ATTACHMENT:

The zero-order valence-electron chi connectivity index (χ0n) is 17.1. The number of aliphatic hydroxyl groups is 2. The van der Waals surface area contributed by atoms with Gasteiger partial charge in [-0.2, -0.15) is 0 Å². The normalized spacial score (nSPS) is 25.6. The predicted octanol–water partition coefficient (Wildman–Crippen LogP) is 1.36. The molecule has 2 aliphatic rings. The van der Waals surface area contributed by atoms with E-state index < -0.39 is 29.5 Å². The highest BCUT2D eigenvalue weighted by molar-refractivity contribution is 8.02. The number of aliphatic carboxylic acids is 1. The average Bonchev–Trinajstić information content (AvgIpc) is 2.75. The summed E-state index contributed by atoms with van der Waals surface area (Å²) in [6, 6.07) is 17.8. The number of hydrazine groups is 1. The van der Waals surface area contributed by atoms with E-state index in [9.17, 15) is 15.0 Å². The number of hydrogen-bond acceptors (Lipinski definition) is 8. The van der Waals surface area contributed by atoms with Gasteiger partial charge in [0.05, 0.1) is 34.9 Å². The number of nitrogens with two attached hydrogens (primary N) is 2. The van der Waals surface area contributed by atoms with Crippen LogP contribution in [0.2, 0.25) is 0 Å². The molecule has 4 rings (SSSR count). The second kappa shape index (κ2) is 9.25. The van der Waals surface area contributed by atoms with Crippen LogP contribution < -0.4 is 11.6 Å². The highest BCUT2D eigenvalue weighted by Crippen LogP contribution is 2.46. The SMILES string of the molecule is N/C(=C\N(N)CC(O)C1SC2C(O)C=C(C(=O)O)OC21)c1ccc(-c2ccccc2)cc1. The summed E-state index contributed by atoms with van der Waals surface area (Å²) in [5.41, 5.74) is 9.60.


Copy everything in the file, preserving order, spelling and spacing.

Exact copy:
The zero-order valence-electron chi connectivity index (χ0n) is 17.1. The number of aliphatic hydroxyl groups is 2. The van der Waals surface area contributed by atoms with Gasteiger partial charge in [-0.2, -0.15) is 0 Å². The normalized spacial score (nSPS) is 25.6. The predicted octanol–water partition coefficient (Wildman–Crippen LogP) is 1.36. The molecule has 2 aliphatic rings. The van der Waals surface area contributed by atoms with E-state index < -0.39 is 29.5 Å². The highest BCUT2D eigenvalue weighted by molar-refractivity contribution is 8.02. The number of aliphatic carboxylic acids is 1. The average Bonchev–Trinajstić information content (AvgIpc) is 2.75. The summed E-state index contributed by atoms with van der Waals surface area (Å²) in [6, 6.07) is 17.8. The number of hydrazine groups is 1. The van der Waals surface area contributed by atoms with E-state index in [9.17, 15) is 15.0 Å². The number of hydrogen-bond acceptors (Lipinski definition) is 8. The van der Waals surface area contributed by atoms with Gasteiger partial charge in [0.05, 0.1) is 34.9 Å². The number of nitrogens with two attached hydrogens (primary N) is 2. The van der Waals surface area contributed by atoms with Crippen LogP contribution in [0.2, 0.25) is 0 Å². The molecule has 4 rings (SSSR count). The second kappa shape index (κ2) is 9.25. The van der Waals surface area contributed by atoms with Crippen LogP contribution < -0.4 is 11.6 Å². The highest BCUT2D eigenvalue weighted by Crippen LogP contribution is 2.46. The SMILES string of the molecule is N/C(=C\N(N)CC(O)C1SC2C(O)C=C(C(=O)O)OC21)c1ccc(-c2ccccc2)cc1. The summed E-state index contributed by atoms with van der Waals surface area (Å²) in [5.41, 5.74) is 9.60.